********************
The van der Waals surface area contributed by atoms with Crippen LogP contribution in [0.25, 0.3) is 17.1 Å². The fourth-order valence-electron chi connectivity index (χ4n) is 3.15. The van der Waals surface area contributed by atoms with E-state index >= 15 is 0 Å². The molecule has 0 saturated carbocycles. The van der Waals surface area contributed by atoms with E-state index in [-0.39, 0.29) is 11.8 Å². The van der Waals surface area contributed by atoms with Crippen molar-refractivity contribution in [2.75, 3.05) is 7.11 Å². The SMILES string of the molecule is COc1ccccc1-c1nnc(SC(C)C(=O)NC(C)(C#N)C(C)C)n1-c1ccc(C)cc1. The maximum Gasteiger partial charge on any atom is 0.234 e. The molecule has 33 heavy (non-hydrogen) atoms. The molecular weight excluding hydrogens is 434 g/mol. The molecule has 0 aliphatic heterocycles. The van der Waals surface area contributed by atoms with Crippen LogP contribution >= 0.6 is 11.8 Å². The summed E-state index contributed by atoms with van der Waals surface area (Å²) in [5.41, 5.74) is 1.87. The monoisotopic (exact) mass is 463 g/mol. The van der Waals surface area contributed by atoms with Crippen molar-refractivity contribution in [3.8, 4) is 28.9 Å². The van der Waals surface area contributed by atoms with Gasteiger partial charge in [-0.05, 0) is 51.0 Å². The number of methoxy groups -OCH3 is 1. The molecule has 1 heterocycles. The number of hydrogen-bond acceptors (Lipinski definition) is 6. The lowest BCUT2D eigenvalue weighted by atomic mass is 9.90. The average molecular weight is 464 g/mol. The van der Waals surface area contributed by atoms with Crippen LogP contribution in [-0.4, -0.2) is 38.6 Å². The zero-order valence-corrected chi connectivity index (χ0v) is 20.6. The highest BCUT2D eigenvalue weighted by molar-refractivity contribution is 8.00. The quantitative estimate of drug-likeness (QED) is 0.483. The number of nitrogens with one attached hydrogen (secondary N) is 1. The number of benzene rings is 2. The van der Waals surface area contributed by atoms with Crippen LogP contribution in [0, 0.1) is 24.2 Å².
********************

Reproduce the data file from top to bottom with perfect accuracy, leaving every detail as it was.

The van der Waals surface area contributed by atoms with Crippen LogP contribution in [0.25, 0.3) is 17.1 Å². The fourth-order valence-electron chi connectivity index (χ4n) is 3.15. The van der Waals surface area contributed by atoms with E-state index >= 15 is 0 Å². The molecule has 0 saturated carbocycles. The van der Waals surface area contributed by atoms with E-state index in [-0.39, 0.29) is 11.8 Å². The van der Waals surface area contributed by atoms with Crippen molar-refractivity contribution in [2.75, 3.05) is 7.11 Å². The SMILES string of the molecule is COc1ccccc1-c1nnc(SC(C)C(=O)NC(C)(C#N)C(C)C)n1-c1ccc(C)cc1. The maximum Gasteiger partial charge on any atom is 0.234 e. The molecule has 33 heavy (non-hydrogen) atoms. The molecular weight excluding hydrogens is 434 g/mol. The molecule has 0 aliphatic heterocycles. The van der Waals surface area contributed by atoms with Crippen LogP contribution >= 0.6 is 11.8 Å². The summed E-state index contributed by atoms with van der Waals surface area (Å²) in [5.41, 5.74) is 1.87. The monoisotopic (exact) mass is 463 g/mol. The van der Waals surface area contributed by atoms with Crippen molar-refractivity contribution in [3.8, 4) is 28.9 Å². The van der Waals surface area contributed by atoms with Gasteiger partial charge in [-0.05, 0) is 51.0 Å². The number of methoxy groups -OCH3 is 1. The molecule has 1 heterocycles. The number of hydrogen-bond acceptors (Lipinski definition) is 6. The lowest BCUT2D eigenvalue weighted by atomic mass is 9.90. The average molecular weight is 464 g/mol. The van der Waals surface area contributed by atoms with Crippen LogP contribution in [-0.4, -0.2) is 38.6 Å². The zero-order valence-corrected chi connectivity index (χ0v) is 20.6. The highest BCUT2D eigenvalue weighted by molar-refractivity contribution is 8.00. The quantitative estimate of drug-likeness (QED) is 0.483. The number of nitrogens with one attached hydrogen (secondary N) is 1. The number of benzene rings is 2. The van der Waals surface area contributed by atoms with Crippen LogP contribution in [0, 0.1) is 24.2 Å².